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Google Project Fi vs AT&T, Sprint, T-Mobile & Verizon

by on March 08, 2016
in Phones and Mobile, News, Blog :: 14 comments

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Should You Switch to Google Fi?

Get ready for an all new kind of wireless service: today Google announced that Project Fi is now available to everyone. Google's oddly named service intends to replace your current cellular carrier with a no-contract plan that combines Wi-Fi and cellular access (in partnership with Sprint and T-Mobile).

Google FiWherever you are, Fi looks for the best speeds available, whether that's a free Wi-Fi network or LTE through Sprint or T-Mobile. If you're concerned about the security of using public Wi-Fi, Google's helping there, too. The company has verified more than a million Wi-Fi networks as fast and reliable, and encrypts your data for safety. Fi also takes a page from the iPhone's book and lets you easily link your devices together, so you can talk and text from your phone, tablet, or laptop—whichever is most convenient.

And best of all, Fi's pricing is straightforward—something you can't say for all cellular carriers. The service costs a flat $20 a month for unlimited domestic talk and text plus unlimited international texts. For that pricetag, you also get coverage in over 120 countries (though data speeds are limited to 3G), something that other carriers only match with slower speeds or higher pricetags. For data, you pay $10 per gigabyte, and Google will refund your money for any data you don't use: so if you pay for 3GB and only use 2GB, Google will give you $10 back.

If that description has you ready to buy, hold on. Google Fi is currently only available on three Nexus phones: the 6P, 5X, and 6. If you don't have one of these phones, Fi simply isn't an option—but if you're looking to upgrade to a new phone, Google's offering the 16GB Nexus 5X for $199 if you activate it with Project Fi.

So how does Fi stack up with the competition? Let's run take a look at the cost of a single phone with a 2GB data plan, only being used domestically.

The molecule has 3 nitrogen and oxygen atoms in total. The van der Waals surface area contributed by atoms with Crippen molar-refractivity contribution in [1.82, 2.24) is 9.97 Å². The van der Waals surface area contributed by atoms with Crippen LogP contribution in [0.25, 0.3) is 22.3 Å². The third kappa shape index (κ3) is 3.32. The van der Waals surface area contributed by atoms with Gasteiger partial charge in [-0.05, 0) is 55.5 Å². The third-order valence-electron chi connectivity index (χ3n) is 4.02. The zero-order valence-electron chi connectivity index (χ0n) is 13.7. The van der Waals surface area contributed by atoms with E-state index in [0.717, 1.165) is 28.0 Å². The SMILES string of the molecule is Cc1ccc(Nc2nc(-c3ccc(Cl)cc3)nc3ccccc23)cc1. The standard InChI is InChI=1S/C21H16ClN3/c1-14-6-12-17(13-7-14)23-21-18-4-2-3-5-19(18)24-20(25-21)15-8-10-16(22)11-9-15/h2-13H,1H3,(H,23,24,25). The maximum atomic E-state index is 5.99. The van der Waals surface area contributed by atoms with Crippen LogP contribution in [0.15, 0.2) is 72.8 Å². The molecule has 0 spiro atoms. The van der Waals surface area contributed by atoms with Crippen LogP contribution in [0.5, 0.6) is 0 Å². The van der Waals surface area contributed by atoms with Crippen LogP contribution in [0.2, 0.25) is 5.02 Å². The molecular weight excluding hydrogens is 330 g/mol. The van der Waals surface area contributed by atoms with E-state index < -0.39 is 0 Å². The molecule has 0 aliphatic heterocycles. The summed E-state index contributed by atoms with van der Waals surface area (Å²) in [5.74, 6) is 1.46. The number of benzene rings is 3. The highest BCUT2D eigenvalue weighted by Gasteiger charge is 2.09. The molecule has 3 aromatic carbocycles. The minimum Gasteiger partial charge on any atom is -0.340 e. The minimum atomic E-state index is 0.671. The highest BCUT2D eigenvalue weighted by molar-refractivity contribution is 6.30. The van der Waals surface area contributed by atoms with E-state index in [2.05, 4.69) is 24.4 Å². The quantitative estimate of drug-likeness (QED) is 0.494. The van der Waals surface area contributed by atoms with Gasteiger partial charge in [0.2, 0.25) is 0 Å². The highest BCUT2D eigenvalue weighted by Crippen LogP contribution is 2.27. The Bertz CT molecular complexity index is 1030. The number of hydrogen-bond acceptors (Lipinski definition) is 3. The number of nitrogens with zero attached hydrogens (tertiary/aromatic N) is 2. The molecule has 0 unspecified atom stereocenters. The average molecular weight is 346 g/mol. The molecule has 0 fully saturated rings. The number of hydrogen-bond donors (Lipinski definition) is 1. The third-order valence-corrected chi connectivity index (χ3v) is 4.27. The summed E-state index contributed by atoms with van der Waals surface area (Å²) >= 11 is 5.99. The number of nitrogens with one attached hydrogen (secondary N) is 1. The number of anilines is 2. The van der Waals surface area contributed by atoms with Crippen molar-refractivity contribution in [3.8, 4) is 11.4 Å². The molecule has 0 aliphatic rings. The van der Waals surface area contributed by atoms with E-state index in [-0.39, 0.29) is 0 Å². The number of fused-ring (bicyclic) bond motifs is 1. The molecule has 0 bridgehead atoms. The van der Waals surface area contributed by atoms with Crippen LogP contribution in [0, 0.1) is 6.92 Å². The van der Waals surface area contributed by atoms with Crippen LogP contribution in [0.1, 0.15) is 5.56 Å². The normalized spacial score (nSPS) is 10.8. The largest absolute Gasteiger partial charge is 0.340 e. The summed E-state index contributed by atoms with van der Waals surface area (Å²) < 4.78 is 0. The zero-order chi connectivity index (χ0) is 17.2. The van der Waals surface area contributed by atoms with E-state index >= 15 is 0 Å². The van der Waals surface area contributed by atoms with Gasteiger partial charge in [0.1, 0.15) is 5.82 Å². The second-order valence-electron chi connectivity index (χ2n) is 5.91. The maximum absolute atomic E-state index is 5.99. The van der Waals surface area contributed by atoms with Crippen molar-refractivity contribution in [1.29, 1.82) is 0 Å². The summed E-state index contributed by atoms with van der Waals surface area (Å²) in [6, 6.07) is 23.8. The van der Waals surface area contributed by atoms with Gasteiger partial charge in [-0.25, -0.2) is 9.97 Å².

Project Fi AT&T Sprint T-Mobile Verizon
Unlimited talk and text $20 $25 $20 $50 $20
2GB 4G data $20 $30 $20 (1GB)  $0 $30 (1GB)
International Data Included at 3G speeds Starts at $30 for 120MB, with overage for $0.25 per MB. Speed varies by location. Included at 2G speeds, otherwise pay per 100MB starting at $15 for 100MB for a day. Included at 2G speeds $2/day per device in Mexico and Canada; $10/day per device in 65 other countries, with data taken from your regular plan allotment. Speed varies from 2G to 4G, depending on where you're traveling.
Total $40 $55 $40
or $25-27.50, if you're switching carriers
$50 $50

Right now, Sprint beats out Project Fi on a basic price comparison—but Sprint's current pricing varies depending on the carrier you're switching from, so your plan may cost more. Where Project Fi shines, however, is with international travelers. Even though Sprint and T-Mobile also include international data, it's at lower speeds, while both AT&T and Verizon offer pricier packages, with AT&T being the most expensive of the bunch.

So is Project Fi a good buy for you? If you travel internationally, the answer is definitely yes, but if you're just using your phone domestically, its pricing isn't that far off from other carriers.

[Image credit: Google,  phone with SIM card via Shutterstock]

Discussion loading

Project Fi data billed per megabyte

From Mike C on March 08, 2016 :: 5:33 pm

For the same one gigabyte of data as the Sprint plan listed in the table; Project Fi would only be $30.  With Project Fi you are billed per megabyte used regardless of the data plan you select. The nice thing about Project Fi is that you are billed for only the data you actually use and don’t have to worry about overage or complicated roll-over rules. If you consistently use a lot of data (2.5GB+), Project Fi is not cheaper than the other carriers.


Project Fi Rocks

From Dex on March 08, 2016 :: 6:08 pm

Well i have been with Project Fi for little over a month now and i would say it is worth it. There are no overage fees if you go over your data its still the same $10 per gig. If you estimate your data usage and its less then what you paid for you actually get REFUNDED on your next bill. My first bill was $33 since i opted for 1 gig plan. With that I’m normally always on WiFi. At the end of my period I only used about 400 MB and got refunded $6 making my current bill only $27 down from the $33 i paid initially. Google is very transparent about charges and there are no hidden fees that main carriers like to charge. Also you are using 2 networks the switch intelligently so you always have the best service. Plus calling via WiFi and then moving to cellular is truly seamless. Highly recommend it.


I'll stick with Ting

From Nora Martinez on March 08, 2016 :: 7:12 pm

The lowest priced plan seems to be $40/month. My current plan with Ting fluctuates (I pay for what I use, no more, no less), but it’s always stayed under $40, and averages at around $30, with the lowest month so far being $17. Compared to what I was paying Sprint three years ago, which was $92/month. It certainly looks like a good option for some people. Just not for me.


Not sure of the exact

From Mike C on March 09, 2016 :: 10:06 am

Not sure of the exact pricing on Ting but Project Fi is similar in that you only pay for the data that you actually use. $20/mo is the baseline though and you pay for your data on top of that. So if you use 500 megabytes of data, your bill would be $25 ($20 + 0.5 * $10/GB) for that month.